After the appointment of the new European Commission, the long-awaited European Council in October ended in a set of policy conclusions focusing on the 2030 European Climate and Energy Policy. They reaffirmed the centrality of a sustainable energy sector to foster an industrial growth urgently needed after half a decade of economic crisis. However, the October Council meeting failed to define clear strategic lines for a common energy policy. The Council's conclusions tackled a different set of priorities, as their primary objective was to reaffirm the EU's leadership in the forthcoming United Nations 2015 meeting on Climate Change. The set of objectives, tools and implementation procedures proposed shows that, once again, the shortcomings of the EU governance remain an obstacle to achieving an effective and cohesive industrial and energy policy. This suggests that the time has come for the Member States to invest in a European Energy Union. An effective European industrial policy requires the willingness of national governments to devolve a degree of national sovereignty for the benefit of all Member States, much with same political generosity and forward-looking vision that was shown two decades ago for the EU monetary policy.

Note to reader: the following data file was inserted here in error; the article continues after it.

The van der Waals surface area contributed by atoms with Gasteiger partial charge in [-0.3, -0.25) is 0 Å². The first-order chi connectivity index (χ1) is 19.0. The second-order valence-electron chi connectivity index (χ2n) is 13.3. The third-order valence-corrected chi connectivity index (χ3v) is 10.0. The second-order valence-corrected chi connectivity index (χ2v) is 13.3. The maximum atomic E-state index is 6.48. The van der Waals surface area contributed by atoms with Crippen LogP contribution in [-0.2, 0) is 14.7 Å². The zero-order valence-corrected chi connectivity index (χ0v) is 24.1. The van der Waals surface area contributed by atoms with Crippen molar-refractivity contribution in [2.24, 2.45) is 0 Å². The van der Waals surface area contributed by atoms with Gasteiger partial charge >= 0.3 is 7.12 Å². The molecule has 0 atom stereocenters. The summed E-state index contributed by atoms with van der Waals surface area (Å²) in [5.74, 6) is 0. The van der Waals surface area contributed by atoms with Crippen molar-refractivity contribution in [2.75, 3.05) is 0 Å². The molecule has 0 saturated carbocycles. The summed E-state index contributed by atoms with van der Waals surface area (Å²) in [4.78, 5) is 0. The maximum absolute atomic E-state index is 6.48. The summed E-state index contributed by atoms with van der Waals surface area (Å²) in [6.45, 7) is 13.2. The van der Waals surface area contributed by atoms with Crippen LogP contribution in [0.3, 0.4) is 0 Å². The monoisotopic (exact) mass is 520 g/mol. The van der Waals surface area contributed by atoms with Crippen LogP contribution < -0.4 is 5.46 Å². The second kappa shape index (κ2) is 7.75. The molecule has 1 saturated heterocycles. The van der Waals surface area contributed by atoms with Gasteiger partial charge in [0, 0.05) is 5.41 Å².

Paper prepared for the LUISS School of European Political Economy (SEP) and the Istituto Affari Internazionali (IAI). Also published as SEP Policy Brief No. 9 (20 November 2014).
Objectives, tools and governance
Concluding remarks: Can Europe dare more?